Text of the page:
The New York International Beer Competition announcement

New York – On Sunday, February 11th, the New York International Beer Competition will welcome commercially produced beer, cider and mead makers from all around the world to partake in the opportunity of having expert trade buyers taste and rate their products.  As the only U.S. competition of its kind, the event will host distributors, retail stores, restaurant & bar owners, and importers to perform blind taste tests across different categories and prices. Brand owners will have the choice of promoting to their key trade target and determine if it is an appropriate fit. The judges are tasting and considering the product as if they are buying for their own business. The outcomes will immediately influence the brand’s ability to direct sales and enhance marketing efforts. This is an opportunity for craft breweries to bring their product into the eye line of industry professional and expert buyers. The competition will take place this upcoming Sunday, February 11th at 3 West Club, New York, NY. Park Street is acting as the Importer of Record for this competition. Once you submit your entry form to New York International Beer Competition, please contact our competitions team at: competitions@parkstreet.com Park Street will assist you in obtaining all necessary import documentation and supply you with detailed instructions for properly preparing and labeling your shipment. Please note that the COLA waiver takes 10 – 12 business days for approval back from the...

American Whiskey sales continue to grow

Reports by the Distilled Spirits Council show increased whiskey sales across major categories. U.S. revenues for bourbon, Tennessee whiskey and rye whiskey rose 8.1 percent, or $252 million, to $3.4 billion in 2017. Domestic volumes rose 6.4 percent to nearly 23.2 million cases. Ultra-premium whiskeys experienced the greatest surge among American whiskeys. Volumes rose 18.3 percent, while revenues were up 18 percent. These whiskeys typically take the longest to age and sell at the highest prices. Export revenues for bourbon, Tennessee whiskey and rye whiskey products also rose exponentially and are expected to reach $1.1 billion, driven by favorable exchange rates and trending demand for premium American spirits, the council said. The top five growth markets by dollar value for American distilled spirits were the United Kingdom, Germany, Brazil, France and Spain. Source: Fox Business, February...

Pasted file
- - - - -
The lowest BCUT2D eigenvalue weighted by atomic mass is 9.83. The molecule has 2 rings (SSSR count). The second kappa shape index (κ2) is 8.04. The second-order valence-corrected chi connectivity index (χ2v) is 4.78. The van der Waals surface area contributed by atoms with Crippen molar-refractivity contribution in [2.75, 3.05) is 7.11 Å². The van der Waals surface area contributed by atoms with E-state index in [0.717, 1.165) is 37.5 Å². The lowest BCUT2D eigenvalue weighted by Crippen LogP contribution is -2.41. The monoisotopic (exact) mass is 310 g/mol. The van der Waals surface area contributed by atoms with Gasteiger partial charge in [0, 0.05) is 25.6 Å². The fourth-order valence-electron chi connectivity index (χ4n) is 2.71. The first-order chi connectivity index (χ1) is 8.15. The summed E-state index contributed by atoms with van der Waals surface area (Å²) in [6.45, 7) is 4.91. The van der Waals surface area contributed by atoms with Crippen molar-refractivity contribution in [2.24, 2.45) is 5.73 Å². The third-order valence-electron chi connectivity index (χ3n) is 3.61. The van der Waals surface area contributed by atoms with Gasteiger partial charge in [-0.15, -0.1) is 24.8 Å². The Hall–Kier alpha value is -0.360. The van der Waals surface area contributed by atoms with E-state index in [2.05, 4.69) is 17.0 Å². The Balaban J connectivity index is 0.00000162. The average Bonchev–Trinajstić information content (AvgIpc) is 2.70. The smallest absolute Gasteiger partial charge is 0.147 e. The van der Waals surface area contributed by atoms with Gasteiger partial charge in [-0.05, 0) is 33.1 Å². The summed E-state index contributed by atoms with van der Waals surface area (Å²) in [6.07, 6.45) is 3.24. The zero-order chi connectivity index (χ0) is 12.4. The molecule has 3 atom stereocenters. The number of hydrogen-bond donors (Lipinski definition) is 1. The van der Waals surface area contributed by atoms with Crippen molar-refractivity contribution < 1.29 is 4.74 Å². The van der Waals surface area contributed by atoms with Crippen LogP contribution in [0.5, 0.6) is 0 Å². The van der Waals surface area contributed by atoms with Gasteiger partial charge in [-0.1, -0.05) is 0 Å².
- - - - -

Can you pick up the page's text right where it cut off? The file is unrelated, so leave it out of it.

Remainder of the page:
Spirits sales reach $26.2 billion in 2017

The spirits category continued its stead growth, increasing its market share for the eighth consecutive year, according to the Distilled Spirits Council’s state of the union. Spirits suppliers sales were up 4 percent to $26.2 billion, an increase of roughly $1 billion over 2016. This marks the fourth consecutive year supplier sales grew by at least $1 billion. Volume was also up, growing 2.6 percent to 226 million cases. The growth has been weighted towards the high end, super premium products, according to the Council’s SVP of economics and strategic analysis. The top 3 factors that contributed to the growth in 2017 were: increasing consumer confidence, millennials preference for premium products and more company product innovations/line extensions that resonated with consumers. Source: Wine & Spirits Daily, February...